This Smoothie Truck Has An Important Message About Sexual Health

Coconut & Cricket, Chilled Charcoal, Coconutty Chlorophyll. These might not sound like the most appetizing smoothie choices, but it's actually surprising how trendy ingredients like activated charcoal and crickets are.
Yet, even though people are so quick to jump on might-be-healthy foods like these, they're still not taking an easy step to take care of their sexual health.
That's why actress and comedian Whitney Cummings parked a smoothie truck — giving away charcoal, chlorophyll, and cricket smoothies — on a college campus to lure students into a much-needed conversation about STI testing.
The project, called Yes Means Test, was in partnership with the American Sexual Health Association (ASHA), to break down stigma surrounding STI testing.
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"I know a girl drinking camel milk because soy milk is supposedly bad for you now, but only 12% of people get tested for STDs," Cummings told Refinery29.
As was confirmed by the college students Cummings talked to, a big part of the reason young people don't get tested is because they're worried what people would think.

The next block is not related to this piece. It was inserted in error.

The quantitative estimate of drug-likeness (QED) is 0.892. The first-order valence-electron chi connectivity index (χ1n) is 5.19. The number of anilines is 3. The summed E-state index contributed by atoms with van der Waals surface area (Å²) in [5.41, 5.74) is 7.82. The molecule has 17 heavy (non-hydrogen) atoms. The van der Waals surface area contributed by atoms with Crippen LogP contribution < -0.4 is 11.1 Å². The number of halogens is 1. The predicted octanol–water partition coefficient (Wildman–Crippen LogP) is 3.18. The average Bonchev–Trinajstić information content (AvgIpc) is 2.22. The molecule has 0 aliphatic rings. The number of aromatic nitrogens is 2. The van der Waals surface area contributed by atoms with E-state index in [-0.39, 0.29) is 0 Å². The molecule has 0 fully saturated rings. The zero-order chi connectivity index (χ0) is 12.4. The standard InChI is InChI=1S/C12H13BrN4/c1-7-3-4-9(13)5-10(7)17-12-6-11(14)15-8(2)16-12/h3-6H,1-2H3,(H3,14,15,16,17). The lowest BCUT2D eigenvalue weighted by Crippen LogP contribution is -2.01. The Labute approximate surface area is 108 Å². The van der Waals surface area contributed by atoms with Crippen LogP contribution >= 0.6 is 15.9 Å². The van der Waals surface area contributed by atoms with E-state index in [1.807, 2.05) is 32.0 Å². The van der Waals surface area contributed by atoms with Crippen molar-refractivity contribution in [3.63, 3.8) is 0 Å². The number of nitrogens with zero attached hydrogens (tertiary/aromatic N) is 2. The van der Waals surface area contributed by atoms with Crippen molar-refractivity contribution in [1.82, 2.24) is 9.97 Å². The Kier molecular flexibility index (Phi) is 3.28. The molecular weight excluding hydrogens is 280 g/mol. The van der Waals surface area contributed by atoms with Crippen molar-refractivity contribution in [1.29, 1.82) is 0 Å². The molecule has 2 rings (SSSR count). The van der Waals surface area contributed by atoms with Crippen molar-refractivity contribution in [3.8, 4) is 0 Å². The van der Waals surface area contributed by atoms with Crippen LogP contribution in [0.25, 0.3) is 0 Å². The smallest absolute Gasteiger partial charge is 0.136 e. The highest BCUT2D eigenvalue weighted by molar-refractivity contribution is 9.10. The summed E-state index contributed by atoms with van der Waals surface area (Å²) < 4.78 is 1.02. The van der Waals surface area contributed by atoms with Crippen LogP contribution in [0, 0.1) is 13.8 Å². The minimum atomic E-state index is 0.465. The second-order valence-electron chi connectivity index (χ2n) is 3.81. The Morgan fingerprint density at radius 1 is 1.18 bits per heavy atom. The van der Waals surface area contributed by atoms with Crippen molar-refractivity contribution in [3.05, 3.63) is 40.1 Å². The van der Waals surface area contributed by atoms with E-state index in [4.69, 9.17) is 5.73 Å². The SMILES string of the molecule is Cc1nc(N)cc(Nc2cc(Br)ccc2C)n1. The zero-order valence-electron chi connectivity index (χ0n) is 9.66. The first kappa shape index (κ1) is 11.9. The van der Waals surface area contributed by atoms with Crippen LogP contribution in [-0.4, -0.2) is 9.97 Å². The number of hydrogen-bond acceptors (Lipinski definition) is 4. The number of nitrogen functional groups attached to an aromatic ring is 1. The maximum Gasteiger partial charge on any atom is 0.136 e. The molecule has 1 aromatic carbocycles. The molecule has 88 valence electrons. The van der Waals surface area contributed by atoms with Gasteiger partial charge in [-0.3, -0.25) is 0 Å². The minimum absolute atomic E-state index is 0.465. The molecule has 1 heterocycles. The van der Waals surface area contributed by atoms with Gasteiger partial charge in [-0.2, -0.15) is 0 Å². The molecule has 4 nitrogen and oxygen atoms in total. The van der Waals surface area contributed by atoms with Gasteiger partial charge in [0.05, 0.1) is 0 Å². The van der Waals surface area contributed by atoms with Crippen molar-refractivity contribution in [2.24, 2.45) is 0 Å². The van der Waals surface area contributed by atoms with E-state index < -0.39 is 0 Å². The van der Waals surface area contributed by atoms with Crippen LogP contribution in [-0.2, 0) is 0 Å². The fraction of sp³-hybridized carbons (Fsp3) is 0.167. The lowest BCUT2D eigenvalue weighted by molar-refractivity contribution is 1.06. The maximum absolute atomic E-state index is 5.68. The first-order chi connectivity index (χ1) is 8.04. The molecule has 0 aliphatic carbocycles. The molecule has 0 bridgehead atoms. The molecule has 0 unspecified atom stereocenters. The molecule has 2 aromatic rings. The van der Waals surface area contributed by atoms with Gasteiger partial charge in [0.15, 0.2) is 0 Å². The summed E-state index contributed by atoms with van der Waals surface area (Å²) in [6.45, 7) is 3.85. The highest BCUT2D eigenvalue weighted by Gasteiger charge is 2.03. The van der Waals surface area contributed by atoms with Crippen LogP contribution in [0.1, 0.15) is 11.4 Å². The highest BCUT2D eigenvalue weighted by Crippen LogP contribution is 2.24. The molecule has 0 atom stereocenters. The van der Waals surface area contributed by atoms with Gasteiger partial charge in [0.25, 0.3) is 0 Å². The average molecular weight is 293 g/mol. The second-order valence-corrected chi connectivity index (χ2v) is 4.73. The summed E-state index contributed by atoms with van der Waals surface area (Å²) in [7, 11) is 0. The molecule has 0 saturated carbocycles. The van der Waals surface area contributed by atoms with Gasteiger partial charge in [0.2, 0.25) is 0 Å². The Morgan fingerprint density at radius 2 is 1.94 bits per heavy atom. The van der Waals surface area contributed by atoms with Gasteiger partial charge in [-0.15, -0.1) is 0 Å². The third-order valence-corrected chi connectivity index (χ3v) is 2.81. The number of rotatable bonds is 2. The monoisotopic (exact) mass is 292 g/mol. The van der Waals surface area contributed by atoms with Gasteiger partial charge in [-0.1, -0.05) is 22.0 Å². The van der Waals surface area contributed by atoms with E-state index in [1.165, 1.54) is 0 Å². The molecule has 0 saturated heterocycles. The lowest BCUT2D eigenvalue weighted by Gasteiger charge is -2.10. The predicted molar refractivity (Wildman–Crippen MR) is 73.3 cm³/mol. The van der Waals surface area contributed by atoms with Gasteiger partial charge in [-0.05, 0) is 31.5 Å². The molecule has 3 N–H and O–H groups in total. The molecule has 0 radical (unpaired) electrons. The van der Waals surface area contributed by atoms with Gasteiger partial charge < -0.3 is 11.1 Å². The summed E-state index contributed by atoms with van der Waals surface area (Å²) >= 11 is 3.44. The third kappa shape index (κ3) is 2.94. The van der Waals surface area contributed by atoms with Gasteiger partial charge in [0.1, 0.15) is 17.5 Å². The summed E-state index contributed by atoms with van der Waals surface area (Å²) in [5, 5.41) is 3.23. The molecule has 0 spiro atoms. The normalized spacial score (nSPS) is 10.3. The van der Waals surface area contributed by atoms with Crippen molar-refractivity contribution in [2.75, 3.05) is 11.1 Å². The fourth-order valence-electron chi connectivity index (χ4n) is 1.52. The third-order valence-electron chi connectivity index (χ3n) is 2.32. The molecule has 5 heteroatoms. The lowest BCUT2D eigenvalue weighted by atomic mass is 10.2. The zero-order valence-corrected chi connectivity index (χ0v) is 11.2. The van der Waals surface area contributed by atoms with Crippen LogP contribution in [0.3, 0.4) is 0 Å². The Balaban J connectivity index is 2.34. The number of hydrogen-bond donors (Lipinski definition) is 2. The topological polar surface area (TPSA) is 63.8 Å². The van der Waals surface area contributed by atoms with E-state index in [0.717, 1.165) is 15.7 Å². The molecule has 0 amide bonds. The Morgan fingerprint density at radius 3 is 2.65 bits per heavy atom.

"Some of the students I talked to said 'I'm worried other people are going to see me there [at a campus sexual health center] and think I have something,'" Cummings said. Others expressed similar feelings, with girls especially worrying that getting tested would make them seem like "sluts" or indicate that they are "dirty."
While both men and women had concerns over their image if they were seen getting an STI test, the men felt much more invincible about their risk, Cummings said. The girls she spoke with were shocked, in particular, to learn that untreated chlamydia could lead to infertility over time.
Chlamydia, like gonorrhea and hepatitis B, often shows no symptoms. People could have the STI and never know — unless they were tested.
"I get tested so I'm not worried about myself," one women told Cummings in a video for the project.
"When you said that, that sound, like, sexy," Cummings replied. "You were like 'I get tested.' I'm like 'Damn, she respects herself.'"
And we agree. It does sound sexy, because getting tested — and talking openly with sexual partners about whether or not they've been tested — is the best way to ensure you're having happy, healthy sex.
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